Review Roundup: National Theatre's MEDEA with Helen McCrory

Review Roundup: National Theatre's MEDEA with Helen McCrory

National Theatre of Great Britain's production of Euripides' Greek tragedy MEDEA, in a new version by Ben Power, directed by Carrie Cracknell and starring Helen McCrory in the title role, is currently playing at the Olivier Theatre.

Medea is a wife and a mother. For the sake of her husband, Jason, she's left her home and borne two sons in exile. But when he abandons his family for a new life, Medea faces banishment and separation from her children. Cornered, she begs for one day's grace. It's time enough. She exacts an appalling revenge and destroys everything she holds dear.

Let's see what the critics had to say...

Ben Brantley, New York Times: Ms. McCrory, a commanding actress with a crypt-tone voice, delivers a lacerating study in a madness with which any latter-day psychiatrist would be familiar. She is first seen emerging from the bathroom, brushing her teeth, in dirty men's clothes and unwashed hair. "Nothing - nothing can come between this woman and her misery," notes the family nanny (played with stunned affectlessness by Michaela Coel), in Ben Power's stark new translation.

Michael Billington, The Guardian: For all its psychological astuteness, the production has one or two oddities. Tom Scutt's split-level set, with a Corinthian palace above and a dark forest below, seems too palpably symbolic of the play's division between public and private worlds. And the Chorus, as choreographed by Lucy Guerin, move strangely from being straitlaced women in print frocks to quivering members of a seemingly avant-garde dance troupe. But the play's tragic force emerges strongly and the production's climax seems better suited to modern tastes than Euripides' original. Without giving the game away, we no longer see Medea borne away in a chariot provided by the sun god but making an exit that is profoundly pitiable and perfectly in tune with the insane contradictions of her character.

Charles Soencer, Telegraph: Small in stature though she is, McCrory commands the Olivier's huge stage. She is superbly duplicitous in the scene in which she appears to make amends to Jason even as she plans to kill his new wife. The chorus is excellent, performing juddering, jittery dances as the tension mounts, and there is robust support from Danny Sapani as Jason, unforgivably suggesting to Medea that his defection is in the best interests of her and the children.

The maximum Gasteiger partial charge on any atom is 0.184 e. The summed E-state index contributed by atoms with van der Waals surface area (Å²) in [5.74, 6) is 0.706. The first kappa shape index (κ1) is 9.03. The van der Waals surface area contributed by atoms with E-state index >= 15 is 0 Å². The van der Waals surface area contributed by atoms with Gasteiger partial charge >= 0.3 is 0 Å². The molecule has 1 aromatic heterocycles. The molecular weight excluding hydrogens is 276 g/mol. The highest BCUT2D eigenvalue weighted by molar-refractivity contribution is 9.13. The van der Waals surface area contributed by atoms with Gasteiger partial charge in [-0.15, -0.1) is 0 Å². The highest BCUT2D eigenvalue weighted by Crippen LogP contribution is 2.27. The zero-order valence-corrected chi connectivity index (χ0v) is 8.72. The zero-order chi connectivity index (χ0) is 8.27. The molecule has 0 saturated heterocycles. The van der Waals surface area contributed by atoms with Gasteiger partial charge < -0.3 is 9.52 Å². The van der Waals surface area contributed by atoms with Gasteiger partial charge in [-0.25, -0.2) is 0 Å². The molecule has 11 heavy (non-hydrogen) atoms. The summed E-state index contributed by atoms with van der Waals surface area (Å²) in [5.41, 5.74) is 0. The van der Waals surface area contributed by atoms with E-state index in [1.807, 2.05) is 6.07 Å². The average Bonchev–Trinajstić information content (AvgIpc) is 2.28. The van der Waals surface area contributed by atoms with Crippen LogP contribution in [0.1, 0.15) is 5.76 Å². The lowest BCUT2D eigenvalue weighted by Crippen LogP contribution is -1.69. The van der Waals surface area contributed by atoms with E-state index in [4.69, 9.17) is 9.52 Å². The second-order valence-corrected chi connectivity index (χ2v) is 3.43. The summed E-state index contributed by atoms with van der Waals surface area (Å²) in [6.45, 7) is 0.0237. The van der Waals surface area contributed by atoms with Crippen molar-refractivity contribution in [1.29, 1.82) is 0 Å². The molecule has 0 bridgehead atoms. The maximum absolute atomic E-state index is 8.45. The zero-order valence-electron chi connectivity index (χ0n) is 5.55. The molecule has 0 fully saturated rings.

Henry Hitchings, Evening Standard: Its textures are a mix of ancient and modern. Though it reverberates with a sense of Greek ritual, there's an acute feeling of up-to-dateness. This Medea at first looks like she's just emerged from a yoga class in Primrose Hill, before surprising us by smoking like a slightly gauche student and later dressing in floaty white trousers.There's the same quality of wispy elegance in some of the music, by Will Gregory and Alison Goldfrapp. But as the plot darkens, the score pulses with malevolent intent and builds to snarling intensity.

Paul Taylor, Independent: The heroine's formidability and vulnerability are brilliantly entwined in McCrory's performance. Pacing frustratedly round these grotty quarters and trading in scathing, end-of-the-tether ironies, she is the embodiment of how if you leave a person with only their wits to live on, those wits are likely to warp. She runs rings of cool calculation round the male characters but there are stunning moments where her entire system seems to collapse under the pressure of maternal instinct - such as the superb point when she realises, with claustrophobic panic, that by using her sons as pawns in her vengeance against the bride, she has trapped herself into now having to kill them in order to protect them from a worse death at the hands of her foes.

Quentin Letts, Daily Mail: Despite its considerable theatrical merits I was, as ever, glad to escape 'Medea'. Outside, I saw a loving father pushing a toddler in a buggy. Thank the Christian God that we have moved on from the vengeful gods of Ancient Greece.

Victoria Sadler, Huffington Post: I don't think I've ever been so traumatised by a theatrical production ever. Not thatMedea is a happy tale, of course. The story of a jilted wife, who murders her children as a way of revenge against her soon-to-be ex-husband is always going to be dark but Carrie Cracknell, in this new version of Euripides' work by Ben Power, brings us a genuinely disturbing production.

Photo Credit: Richard Hubert Smith

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